- 地學雜誌 (ISSN:0022135X)
- vol.101, no.2, pp.117-126, 1992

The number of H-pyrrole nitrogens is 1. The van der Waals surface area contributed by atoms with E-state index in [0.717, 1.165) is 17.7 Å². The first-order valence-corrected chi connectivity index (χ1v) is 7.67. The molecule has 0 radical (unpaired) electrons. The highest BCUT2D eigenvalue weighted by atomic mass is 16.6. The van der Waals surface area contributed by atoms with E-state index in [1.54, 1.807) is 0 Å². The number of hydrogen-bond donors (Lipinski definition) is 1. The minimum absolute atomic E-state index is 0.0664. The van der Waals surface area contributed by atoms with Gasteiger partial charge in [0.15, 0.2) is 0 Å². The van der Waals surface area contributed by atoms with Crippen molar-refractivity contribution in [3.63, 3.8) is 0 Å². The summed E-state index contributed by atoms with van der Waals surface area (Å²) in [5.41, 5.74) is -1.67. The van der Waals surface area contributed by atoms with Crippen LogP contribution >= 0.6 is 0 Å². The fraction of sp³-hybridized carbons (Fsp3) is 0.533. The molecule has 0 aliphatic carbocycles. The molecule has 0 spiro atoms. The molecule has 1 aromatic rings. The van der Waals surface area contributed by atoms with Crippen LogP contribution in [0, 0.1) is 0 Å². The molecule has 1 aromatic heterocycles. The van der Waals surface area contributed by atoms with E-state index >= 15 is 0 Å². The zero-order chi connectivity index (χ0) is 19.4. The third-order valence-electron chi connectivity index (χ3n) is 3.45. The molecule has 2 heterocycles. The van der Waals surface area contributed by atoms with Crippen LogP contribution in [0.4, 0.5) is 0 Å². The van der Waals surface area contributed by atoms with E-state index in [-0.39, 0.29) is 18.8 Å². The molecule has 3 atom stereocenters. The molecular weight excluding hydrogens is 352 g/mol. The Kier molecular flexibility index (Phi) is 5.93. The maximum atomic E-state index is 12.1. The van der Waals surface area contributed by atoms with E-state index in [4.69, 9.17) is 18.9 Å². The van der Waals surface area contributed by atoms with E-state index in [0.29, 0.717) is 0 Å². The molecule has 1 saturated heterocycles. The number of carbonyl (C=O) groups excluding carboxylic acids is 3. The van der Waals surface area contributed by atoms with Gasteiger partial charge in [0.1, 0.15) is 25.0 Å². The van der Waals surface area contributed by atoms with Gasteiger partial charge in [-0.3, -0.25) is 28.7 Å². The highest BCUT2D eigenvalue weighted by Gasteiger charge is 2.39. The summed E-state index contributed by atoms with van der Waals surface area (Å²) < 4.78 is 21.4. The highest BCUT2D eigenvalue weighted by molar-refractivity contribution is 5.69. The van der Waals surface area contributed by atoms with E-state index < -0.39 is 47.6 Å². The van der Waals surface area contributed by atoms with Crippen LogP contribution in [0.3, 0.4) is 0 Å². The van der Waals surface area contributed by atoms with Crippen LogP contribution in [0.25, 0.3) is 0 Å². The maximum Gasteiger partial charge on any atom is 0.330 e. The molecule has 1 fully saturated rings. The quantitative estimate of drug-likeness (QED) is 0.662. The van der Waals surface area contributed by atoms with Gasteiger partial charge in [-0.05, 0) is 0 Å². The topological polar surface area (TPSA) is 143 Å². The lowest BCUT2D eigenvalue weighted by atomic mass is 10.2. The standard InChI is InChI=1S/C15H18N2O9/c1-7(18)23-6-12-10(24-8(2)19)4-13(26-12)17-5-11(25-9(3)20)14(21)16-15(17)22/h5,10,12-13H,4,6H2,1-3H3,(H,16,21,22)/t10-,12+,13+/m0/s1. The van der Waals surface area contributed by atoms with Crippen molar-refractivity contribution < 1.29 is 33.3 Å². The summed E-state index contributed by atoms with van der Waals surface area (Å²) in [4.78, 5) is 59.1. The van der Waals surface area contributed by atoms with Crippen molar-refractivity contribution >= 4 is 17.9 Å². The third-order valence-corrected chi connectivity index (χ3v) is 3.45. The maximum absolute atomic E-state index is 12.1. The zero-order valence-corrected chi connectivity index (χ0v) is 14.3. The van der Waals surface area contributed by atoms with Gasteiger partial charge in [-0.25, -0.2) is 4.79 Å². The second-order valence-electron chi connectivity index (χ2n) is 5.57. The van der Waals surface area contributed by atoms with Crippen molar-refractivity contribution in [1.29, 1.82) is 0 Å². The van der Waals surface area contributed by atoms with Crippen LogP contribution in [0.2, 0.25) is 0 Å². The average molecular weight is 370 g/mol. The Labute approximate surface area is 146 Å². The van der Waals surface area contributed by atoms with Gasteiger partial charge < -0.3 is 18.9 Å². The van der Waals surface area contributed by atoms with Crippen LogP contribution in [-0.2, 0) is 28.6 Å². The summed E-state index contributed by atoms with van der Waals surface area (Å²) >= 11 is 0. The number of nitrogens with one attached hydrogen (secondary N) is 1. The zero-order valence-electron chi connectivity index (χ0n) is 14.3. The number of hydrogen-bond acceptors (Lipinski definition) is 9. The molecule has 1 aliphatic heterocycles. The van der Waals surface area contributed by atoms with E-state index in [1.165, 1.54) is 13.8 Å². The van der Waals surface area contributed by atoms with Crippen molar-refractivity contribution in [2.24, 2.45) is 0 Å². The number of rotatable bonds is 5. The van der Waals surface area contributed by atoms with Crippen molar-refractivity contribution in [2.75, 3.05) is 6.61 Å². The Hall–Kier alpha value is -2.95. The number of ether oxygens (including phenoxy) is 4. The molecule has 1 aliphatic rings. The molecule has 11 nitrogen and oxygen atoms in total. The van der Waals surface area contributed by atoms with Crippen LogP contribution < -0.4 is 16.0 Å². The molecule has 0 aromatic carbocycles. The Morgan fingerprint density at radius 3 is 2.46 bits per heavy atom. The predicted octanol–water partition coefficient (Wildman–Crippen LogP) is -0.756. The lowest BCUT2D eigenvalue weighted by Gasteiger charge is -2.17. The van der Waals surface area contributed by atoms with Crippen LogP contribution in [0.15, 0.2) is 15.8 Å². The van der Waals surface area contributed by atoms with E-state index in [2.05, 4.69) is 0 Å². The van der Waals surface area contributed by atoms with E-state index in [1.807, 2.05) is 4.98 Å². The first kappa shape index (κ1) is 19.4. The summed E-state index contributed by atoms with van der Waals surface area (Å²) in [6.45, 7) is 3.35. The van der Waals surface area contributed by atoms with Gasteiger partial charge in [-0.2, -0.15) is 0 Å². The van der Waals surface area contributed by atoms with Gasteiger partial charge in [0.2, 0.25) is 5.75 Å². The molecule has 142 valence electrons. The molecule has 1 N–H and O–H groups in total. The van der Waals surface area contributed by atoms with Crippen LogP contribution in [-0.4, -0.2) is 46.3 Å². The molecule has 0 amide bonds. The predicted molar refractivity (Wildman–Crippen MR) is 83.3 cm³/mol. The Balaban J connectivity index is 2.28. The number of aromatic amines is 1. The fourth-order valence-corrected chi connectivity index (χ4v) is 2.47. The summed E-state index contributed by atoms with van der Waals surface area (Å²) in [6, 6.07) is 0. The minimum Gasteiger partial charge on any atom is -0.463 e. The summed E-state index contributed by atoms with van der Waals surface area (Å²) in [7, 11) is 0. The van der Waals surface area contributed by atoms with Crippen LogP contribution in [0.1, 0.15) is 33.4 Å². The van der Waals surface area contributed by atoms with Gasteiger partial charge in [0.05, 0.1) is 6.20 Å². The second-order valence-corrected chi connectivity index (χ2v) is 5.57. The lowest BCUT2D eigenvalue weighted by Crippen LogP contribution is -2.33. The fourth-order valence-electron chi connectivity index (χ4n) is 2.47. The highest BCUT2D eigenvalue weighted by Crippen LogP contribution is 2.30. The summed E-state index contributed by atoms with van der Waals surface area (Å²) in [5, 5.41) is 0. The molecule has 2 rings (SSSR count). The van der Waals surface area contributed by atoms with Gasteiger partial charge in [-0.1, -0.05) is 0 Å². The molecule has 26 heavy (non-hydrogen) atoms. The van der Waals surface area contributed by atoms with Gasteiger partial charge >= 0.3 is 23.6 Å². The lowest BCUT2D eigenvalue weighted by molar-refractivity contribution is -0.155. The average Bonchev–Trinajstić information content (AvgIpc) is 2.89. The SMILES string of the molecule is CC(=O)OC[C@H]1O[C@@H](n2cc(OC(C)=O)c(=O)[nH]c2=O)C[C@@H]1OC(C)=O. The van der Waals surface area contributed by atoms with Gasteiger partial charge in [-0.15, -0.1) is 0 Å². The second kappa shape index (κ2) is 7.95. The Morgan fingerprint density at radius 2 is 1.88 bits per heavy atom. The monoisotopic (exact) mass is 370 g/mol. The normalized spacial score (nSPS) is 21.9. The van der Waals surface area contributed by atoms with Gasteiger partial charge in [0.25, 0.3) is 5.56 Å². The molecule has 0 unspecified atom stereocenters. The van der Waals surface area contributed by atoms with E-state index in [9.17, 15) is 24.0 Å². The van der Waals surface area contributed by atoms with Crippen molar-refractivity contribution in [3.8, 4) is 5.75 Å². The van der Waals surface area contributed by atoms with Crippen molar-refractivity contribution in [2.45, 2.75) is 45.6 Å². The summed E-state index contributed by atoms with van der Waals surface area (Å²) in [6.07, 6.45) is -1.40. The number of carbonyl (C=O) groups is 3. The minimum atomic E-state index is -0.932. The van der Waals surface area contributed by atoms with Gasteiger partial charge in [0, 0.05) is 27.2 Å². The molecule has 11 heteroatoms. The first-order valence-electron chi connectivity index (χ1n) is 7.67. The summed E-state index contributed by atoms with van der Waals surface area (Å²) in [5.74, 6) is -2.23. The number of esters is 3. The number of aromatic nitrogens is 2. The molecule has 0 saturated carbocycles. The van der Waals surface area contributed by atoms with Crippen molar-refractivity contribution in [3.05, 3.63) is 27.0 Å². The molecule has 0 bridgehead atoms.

Numajiri Bokusen invented an epochal terrestrial globe made from wood, bamboo nd Japanese paper in 1800 and published details of it in 1855. The globe was similar to a coarse Japanese oilpaper umbrella, and in fact was called the "umberlla-like globe" later. Previously, the author has described the form of this globe.<BR>The present paper describes the geometrical features of Bokusen's globe, especially, the shapes of shorelines and national boundaries. The world map on the 1855 globe had obviously been revised since that appearing on the globe invented in 1800, based on the latest information on the shorelines available at the time.<BR>Since the Japan Archipelago was set in the center of the world, the axis of the globe was declined at 36 degrees. Therefore, the ground level sinusoidally rounds the globe according to its declination.<BR>Lines of latitude were shown every 10 degrees. The interval of the lines of longitude was also 10 degrees. While the value of latitude was written, that of longitude was not shown anywhere on the globe. Between the lines of longitude, marks were inserted every one degree along the equator, resembling the symbol used for railways in recent maps.<BR>Despite the lack of a base for the median line of the globe, the base was expected to pass through Ferro Island in the Canary Islands. Thus, it is assumed that values were intended to be written every 10 degrees according to the distance from the Island. The location of the Japan Archipelago at the center, and the declination of the earth's axis seem to have been important political matters influenced by attitudes such as reverence for the Emperor and exclusion of foreigners during the late Edo period in Japan.<BR>On this globe, the center of the Japan Archipelago was intended to be just under the zenith, and set at 130°(actual value 132° in recent maps) E and 36 N. This location was selected as the place nearest to Miyako (Kyoto), which is placed at 135°46'E and 35°00'N. On the other hand, Edo is at 139°40'E and 35°42'N (almost equal to 36 degrees) based on values in recent maps. Therefore, the base of latitude at the center of the 1855 map seems to have been unchanged since that on the 1800 globe. If Bokusen used the value of Miyako, the inclination of the earth's axis was set at 35 degrees.<BR>On the other hand, the base of longitude was altered to a new location near Miyako. Ne-vertheless, Bokusen could not help including some of the base of the median line of the world maps established in the western Europe. Thus, the center was not set in Miyako, but was moved to the west.<BR>Some compass lines drawn from the center were made on assumptions, and some remarks about astronomical phenomena such as sunrise and sunset at the winter/summer solstices and the vernal/autumnal equinoxes were written on these lines and assumed lines.<BR>Most of the shapes of the shorelines closely resembled those on recent maps. Although the Australian continent was correctly shaped, the Antarctic continent was not shown. In the Arctic region, the shape of the northern coast of the Eurasian continent was relatively correct compared with that of the North American continent. Especially, the areas in the vicinity of Hudson's Bay and the District of Franklin were obscure, and their shapes were expressed using broken lines. This seems to reflect Bokusen's scientific standpoint, which excluded any uncertainty.<BR>Between 80°N and 80°S, the coast lines including Korea and the California Peninsula and other continents were correctly shown. On the other hand, the shapes of national boundaries of inland areas were drawn as rough lines framed by colors including blue, red, violet, yellow and black. Some of the shapes appear to be scribbled. Therefore, the decisions regarding boundaries seem to have been less confident.